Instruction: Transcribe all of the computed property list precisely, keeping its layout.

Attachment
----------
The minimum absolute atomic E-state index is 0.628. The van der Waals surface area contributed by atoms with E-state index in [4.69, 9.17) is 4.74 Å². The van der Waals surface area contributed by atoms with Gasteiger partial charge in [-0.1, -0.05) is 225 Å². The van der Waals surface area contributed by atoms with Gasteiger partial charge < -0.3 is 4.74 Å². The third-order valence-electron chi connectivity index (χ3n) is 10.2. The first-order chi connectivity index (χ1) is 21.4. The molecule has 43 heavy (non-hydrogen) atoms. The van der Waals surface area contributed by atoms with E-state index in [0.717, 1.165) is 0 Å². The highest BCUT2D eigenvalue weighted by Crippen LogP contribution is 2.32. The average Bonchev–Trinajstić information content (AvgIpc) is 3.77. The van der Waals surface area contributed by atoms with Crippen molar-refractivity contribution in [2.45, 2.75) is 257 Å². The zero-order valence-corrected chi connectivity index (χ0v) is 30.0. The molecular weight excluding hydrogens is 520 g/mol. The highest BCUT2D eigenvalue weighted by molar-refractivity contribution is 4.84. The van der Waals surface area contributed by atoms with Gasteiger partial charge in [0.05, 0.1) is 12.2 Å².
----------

The minimum absolute atomic E-state index is 0.628. The van der Waals surface area contributed by atoms with E-state index in [4.69, 9.17) is 4.74 Å². The van der Waals surface area contributed by atoms with Gasteiger partial charge in [-0.1, -0.05) is 225 Å². The van der Waals surface area contributed by atoms with Gasteiger partial charge < -0.3 is 4.74 Å². The third-order valence-electron chi connectivity index (χ3n) is 10.2. The first-order chi connectivity index (χ1) is 21.4. The molecule has 43 heavy (non-hydrogen) atoms. The van der Waals surface area contributed by atoms with E-state index in [0.717, 1.165) is 0 Å². The highest BCUT2D eigenvalue weighted by Crippen LogP contribution is 2.32. The average Bonchev–Trinajstić information content (AvgIpc) is 3.77. The van der Waals surface area contributed by atoms with Crippen molar-refractivity contribution in [2.45, 2.75) is 257 Å². The zero-order valence-corrected chi connectivity index (χ0v) is 30.0. The molecular weight excluding hydrogens is 520 g/mol. The highest BCUT2D eigenvalue weighted by molar-refractivity contribution is 4.84. The van der Waals surface area contributed by atoms with Gasteiger partial charge in [0.05, 0.1) is 12.2 Å².